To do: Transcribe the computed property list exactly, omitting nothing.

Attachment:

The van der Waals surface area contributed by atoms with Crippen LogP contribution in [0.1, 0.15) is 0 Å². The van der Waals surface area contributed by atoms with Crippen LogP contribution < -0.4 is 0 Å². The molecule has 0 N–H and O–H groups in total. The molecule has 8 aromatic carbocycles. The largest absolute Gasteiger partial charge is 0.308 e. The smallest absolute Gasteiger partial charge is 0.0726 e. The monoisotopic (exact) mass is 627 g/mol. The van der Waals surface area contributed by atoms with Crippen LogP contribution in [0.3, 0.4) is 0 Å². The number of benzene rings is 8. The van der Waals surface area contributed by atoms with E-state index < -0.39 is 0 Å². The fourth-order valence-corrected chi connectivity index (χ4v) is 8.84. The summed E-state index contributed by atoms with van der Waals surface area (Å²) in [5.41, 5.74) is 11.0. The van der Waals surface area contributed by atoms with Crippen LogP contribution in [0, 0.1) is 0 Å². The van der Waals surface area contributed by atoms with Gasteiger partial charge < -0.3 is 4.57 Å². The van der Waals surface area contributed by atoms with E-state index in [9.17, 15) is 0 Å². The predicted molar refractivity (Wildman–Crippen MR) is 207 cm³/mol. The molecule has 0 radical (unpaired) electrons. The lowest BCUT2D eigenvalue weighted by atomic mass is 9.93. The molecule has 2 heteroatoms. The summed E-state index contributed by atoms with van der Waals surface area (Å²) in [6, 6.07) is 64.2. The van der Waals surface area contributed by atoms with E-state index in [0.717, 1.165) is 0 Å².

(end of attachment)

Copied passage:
The van der Waals surface area contributed by atoms with Crippen LogP contribution in [0.1, 0.15) is 0 Å². The van der Waals surface area contributed by atoms with Crippen LogP contribution < -0.4 is 0 Å². The molecule has 0 N–H and O–H groups in total. The molecule has 8 aromatic carbocycles. The largest absolute Gasteiger partial charge is 0.308 e. The smallest absolute Gasteiger partial charge is 0.0726 e. The monoisotopic (exact) mass is 627 g/mol. The van der Waals surface area contributed by atoms with Crippen LogP contribution in [0.3, 0.4) is 0 Å². The number of benzene rings is 8. The van der Waals surface area contributed by atoms with E-state index < -0.39 is 0 Å². The fourth-order valence-corrected chi connectivity index (χ4v) is 8.84. The summed E-state index contributed by atoms with van der Waals surface area (Å²) in [5.41, 5.74) is 11.0. The van der Waals surface area contributed by atoms with Crippen LogP contribution in [0, 0.1) is 0 Å². The van der Waals surface area contributed by atoms with Gasteiger partial charge < -0.3 is 4.57 Å². The van der Waals surface area contributed by atoms with E-state index in [9.17, 15) is 0 Å². The predicted molar refractivity (Wildman–Crippen MR) is 207 cm³/mol. The molecule has 0 radical (unpaired) electrons. The lowest BCUT2D eigenvalue weighted by atomic mass is 9.93. The molecule has 2 heteroatoms. The summed E-state index contributed by atoms with van der Waals surface area (Å²) in [6, 6.07) is 64.2. The van der Waals surface area contributed by atoms with E-state index in [0.717, 1.165) is 0 Å².